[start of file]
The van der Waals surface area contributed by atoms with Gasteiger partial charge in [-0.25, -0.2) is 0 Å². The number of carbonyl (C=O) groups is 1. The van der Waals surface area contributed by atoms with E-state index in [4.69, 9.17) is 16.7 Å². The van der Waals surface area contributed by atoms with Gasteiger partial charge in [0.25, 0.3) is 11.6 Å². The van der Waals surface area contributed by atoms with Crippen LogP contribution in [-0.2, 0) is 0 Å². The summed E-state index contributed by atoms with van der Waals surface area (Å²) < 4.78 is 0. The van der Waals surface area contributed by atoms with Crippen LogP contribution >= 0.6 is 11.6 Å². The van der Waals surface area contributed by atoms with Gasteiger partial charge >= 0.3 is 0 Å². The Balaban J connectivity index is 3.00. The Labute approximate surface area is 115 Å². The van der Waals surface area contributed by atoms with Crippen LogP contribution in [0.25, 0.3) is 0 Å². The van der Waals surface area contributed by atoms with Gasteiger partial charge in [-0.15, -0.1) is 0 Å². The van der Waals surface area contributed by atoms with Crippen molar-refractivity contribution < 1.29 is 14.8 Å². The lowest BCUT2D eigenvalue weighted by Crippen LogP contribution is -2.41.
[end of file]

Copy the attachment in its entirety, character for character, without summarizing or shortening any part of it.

The van der Waals surface area contributed by atoms with Gasteiger partial charge in [-0.25, -0.2) is 0 Å². The number of carbonyl (C=O) groups is 1. The van der Waals surface area contributed by atoms with E-state index in [4.69, 9.17) is 16.7 Å². The van der Waals surface area contributed by atoms with Gasteiger partial charge in [0.25, 0.3) is 11.6 Å². The van der Waals surface area contributed by atoms with Crippen LogP contribution in [-0.2, 0) is 0 Å². The summed E-state index contributed by atoms with van der Waals surface area (Å²) < 4.78 is 0. The van der Waals surface area contributed by atoms with Crippen LogP contribution >= 0.6 is 11.6 Å². The van der Waals surface area contributed by atoms with Gasteiger partial charge >= 0.3 is 0 Å². The Balaban J connectivity index is 3.00. The Labute approximate surface area is 115 Å². The van der Waals surface area contributed by atoms with Crippen LogP contribution in [0.25, 0.3) is 0 Å². The van der Waals surface area contributed by atoms with Gasteiger partial charge in [-0.15, -0.1) is 0 Å². The van der Waals surface area contributed by atoms with Crippen molar-refractivity contribution < 1.29 is 14.8 Å². The lowest BCUT2D eigenvalue weighted by Crippen LogP contribution is -2.41.